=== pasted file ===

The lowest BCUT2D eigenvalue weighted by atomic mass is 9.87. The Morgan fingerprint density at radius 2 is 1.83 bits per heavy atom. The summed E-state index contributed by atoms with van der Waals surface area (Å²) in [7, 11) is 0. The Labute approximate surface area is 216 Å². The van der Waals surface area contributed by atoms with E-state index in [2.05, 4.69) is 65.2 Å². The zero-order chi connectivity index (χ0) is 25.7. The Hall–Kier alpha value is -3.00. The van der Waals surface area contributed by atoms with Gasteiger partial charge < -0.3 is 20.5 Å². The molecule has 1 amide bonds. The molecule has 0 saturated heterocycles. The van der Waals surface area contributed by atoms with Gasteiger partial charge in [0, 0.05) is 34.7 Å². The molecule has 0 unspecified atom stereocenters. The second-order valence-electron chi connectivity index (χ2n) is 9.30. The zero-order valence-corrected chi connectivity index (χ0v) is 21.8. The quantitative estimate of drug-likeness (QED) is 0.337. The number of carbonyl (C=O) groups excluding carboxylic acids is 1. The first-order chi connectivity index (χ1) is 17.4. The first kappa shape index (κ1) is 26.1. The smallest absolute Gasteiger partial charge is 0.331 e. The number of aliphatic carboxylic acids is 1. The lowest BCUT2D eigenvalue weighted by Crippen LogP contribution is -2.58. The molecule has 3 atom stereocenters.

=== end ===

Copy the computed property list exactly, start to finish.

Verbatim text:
The lowest BCUT2D eigenvalue weighted by atomic mass is 9.87. The Morgan fingerprint density at radius 2 is 1.83 bits per heavy atom. The summed E-state index contributed by atoms with van der Waals surface area (Å²) in [7, 11) is 0. The Labute approximate surface area is 216 Å². The van der Waals surface area contributed by atoms with E-state index in [2.05, 4.69) is 65.2 Å². The zero-order chi connectivity index (χ0) is 25.7. The Hall–Kier alpha value is -3.00. The van der Waals surface area contributed by atoms with Gasteiger partial charge < -0.3 is 20.5 Å². The molecule has 1 amide bonds. The molecule has 0 saturated heterocycles. The van der Waals surface area contributed by atoms with Gasteiger partial charge in [0, 0.05) is 34.7 Å². The molecule has 0 unspecified atom stereocenters. The second-order valence-electron chi connectivity index (χ2n) is 9.30. The zero-order valence-corrected chi connectivity index (χ0v) is 21.8. The quantitative estimate of drug-likeness (QED) is 0.337. The number of carbonyl (C=O) groups excluding carboxylic acids is 1. The first-order chi connectivity index (χ1) is 17.4. The first kappa shape index (κ1) is 26.1. The smallest absolute Gasteiger partial charge is 0.331 e. The number of aliphatic carboxylic acids is 1. The lowest BCUT2D eigenvalue weighted by Crippen LogP contribution is -2.58. The molecule has 3 atom stereocenters.